Regardless of the above-mentioned high prevalence, literature shows that the percentage of people who are unaware of, untreated, or even uncontrolled HTN is substantially higher across the world. In general, 50%–75% of hypertensive patients are not properly treated. In India, the majority of hypertensive patients are completely unaware of their disease. This is due to a lack of understanding and screening for HTN in adults.

Primary care physicians play a critical role in the national health system as the first point of contact for patients, their families, and the community. In India, general practitioners (GPs) offer comprehensive primary health care to people of all ages and are the health system's first point of contact.

Previous studies on evaluating doctors' adherence to HTN recommendations had some flaws. Since HTN only occurs in around 20% of cases and is almost always followed by other risk factors, treating comorbidities is a significant consideration to consider while assessing doctors' adherence to HTN guidelines.[6]

The attitudes of doctors toward recommendations have a big impact on how they are implemented in clinical practice. Doctors' intentions to use guidelines can be predicted based on their attitudes toward them, which are affected by a number of factors including their awareness, prior clinical experience, views about guidelines, outcome expectations, peer perceptions, and the features of the guidelines.[7]

Therefore, the present study was aimed to evaluate the awareness of GPs toward HTN management and also their approach toward management.


   Materials and Methods Top


  1. The present study was a questionnaire-based assessment study. This cross-sectional study was conducted in U. P. University of Medical Sciences, Saifai, Etawah, U. P. and United Institute of Medical Sciences, Prayagraj, U. P.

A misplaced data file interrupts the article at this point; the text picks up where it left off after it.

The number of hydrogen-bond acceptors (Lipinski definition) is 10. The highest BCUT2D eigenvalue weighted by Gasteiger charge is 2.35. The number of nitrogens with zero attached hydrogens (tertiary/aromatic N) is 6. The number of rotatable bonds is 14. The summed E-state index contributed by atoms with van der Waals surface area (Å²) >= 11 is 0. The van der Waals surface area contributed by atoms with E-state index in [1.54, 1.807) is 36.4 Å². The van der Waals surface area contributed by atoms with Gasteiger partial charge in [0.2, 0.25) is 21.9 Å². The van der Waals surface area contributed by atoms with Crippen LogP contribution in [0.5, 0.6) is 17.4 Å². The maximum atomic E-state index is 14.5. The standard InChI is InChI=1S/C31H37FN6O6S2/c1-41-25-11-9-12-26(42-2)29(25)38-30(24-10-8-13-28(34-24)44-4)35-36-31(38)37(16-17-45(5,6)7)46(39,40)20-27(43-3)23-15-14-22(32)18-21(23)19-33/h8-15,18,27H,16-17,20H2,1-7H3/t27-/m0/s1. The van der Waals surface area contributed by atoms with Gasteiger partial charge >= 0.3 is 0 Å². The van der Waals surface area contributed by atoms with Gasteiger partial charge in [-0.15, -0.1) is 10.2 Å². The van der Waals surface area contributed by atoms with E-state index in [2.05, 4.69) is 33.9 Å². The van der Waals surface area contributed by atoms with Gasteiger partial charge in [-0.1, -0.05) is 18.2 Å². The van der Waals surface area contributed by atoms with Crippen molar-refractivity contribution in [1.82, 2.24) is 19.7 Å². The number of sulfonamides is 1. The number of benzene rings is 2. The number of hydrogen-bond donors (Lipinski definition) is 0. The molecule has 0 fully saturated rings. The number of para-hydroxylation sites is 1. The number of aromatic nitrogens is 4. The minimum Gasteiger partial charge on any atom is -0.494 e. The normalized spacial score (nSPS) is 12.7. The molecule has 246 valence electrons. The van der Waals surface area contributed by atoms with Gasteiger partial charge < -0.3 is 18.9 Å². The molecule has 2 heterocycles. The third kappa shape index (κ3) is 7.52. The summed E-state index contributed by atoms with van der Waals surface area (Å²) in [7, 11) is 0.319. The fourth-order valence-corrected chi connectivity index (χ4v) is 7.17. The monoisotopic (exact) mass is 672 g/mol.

A total of 100 GPs were included in the study as our study sample. All the participants were well informed about the study and after that those who were willing to participate were enrolled after obtaining a written informed consent.

A detailed questionnaire was prepared keeping in view the Joint National Committee guidelines and from standard books of internal medicine. The questionnaire covered information regarding the below-mentioned parameters:

  • BP measurement techniques used by them in routine
  • Diagnosis of pre-HTN and HTN
  • Estimation of new cases of HTN
  • Their idea regarding role of nonpharmacological measures used in the treatment of both pre-HTN and HTN
  • Level of BP to start pharmacological treatment
  • Their preferred choice regarding prescribing antihypertensive agents.


Each participant was personally visited and questionnaire was filled accordingly. The questionnaire was thoroughly checked after being filled for any leftovers. The data thus collected from all the 100 GPs were compiled on Microsoft excel sheet for further statistical analysis.

Statistical analysis

Results thus obtained were subjected to statistical analysis using Statistical Package for theSocial Sciences (SPSS, version 21.0; SPSS Inc., Chicago, IL, USA). All the data were represented as frequency, means, and percentages. Appropriate tables and graphs were used to represent the significant findings of the study.


   Results Top


A total of 100 practitioners were included in the present study. They comprised of 90 males and 10 females [Figure 1].
Figure 1: Gender distribution

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According to majority of GPs, common presenting symptoms of hypertensive patients were as follows: morning headache (71%), dizziness (41%), palpitation (39%), and fatigability (29%) [Table 1].